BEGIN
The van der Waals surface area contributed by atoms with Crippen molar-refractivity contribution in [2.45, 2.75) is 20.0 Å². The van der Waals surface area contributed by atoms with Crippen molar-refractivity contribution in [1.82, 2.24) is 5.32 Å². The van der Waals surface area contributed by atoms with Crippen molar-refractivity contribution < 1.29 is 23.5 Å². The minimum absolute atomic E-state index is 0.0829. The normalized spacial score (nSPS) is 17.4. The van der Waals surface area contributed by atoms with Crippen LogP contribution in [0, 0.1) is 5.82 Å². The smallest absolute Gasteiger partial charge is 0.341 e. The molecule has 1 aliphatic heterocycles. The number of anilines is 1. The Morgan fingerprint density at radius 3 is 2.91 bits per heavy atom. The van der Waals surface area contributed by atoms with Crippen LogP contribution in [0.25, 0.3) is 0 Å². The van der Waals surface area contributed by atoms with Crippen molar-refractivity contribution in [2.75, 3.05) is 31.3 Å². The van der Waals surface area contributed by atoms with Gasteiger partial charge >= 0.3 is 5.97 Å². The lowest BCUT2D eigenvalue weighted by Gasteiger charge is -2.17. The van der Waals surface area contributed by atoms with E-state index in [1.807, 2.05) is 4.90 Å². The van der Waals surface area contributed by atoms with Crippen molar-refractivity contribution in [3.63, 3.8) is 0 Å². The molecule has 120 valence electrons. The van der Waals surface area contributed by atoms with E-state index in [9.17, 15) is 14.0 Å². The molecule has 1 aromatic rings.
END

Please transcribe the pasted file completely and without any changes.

The van der Waals surface area contributed by atoms with Crippen molar-refractivity contribution in [2.45, 2.75) is 20.0 Å². The van der Waals surface area contributed by atoms with Crippen molar-refractivity contribution in [1.82, 2.24) is 5.32 Å². The van der Waals surface area contributed by atoms with Crippen molar-refractivity contribution < 1.29 is 23.5 Å². The minimum absolute atomic E-state index is 0.0829. The normalized spacial score (nSPS) is 17.4. The van der Waals surface area contributed by atoms with Crippen LogP contribution in [0, 0.1) is 5.82 Å². The smallest absolute Gasteiger partial charge is 0.341 e. The molecule has 1 aliphatic heterocycles. The number of anilines is 1. The Morgan fingerprint density at radius 3 is 2.91 bits per heavy atom. The van der Waals surface area contributed by atoms with Crippen LogP contribution in [0.25, 0.3) is 0 Å². The van der Waals surface area contributed by atoms with Crippen molar-refractivity contribution in [2.75, 3.05) is 31.3 Å². The van der Waals surface area contributed by atoms with Gasteiger partial charge >= 0.3 is 5.97 Å². The lowest BCUT2D eigenvalue weighted by Gasteiger charge is -2.17. The van der Waals surface area contributed by atoms with E-state index in [1.807, 2.05) is 4.90 Å². The van der Waals surface area contributed by atoms with Crippen molar-refractivity contribution in [3.63, 3.8) is 0 Å². The molecule has 120 valence electrons. The van der Waals surface area contributed by atoms with E-state index in [9.17, 15) is 14.0 Å². The molecule has 1 aromatic rings.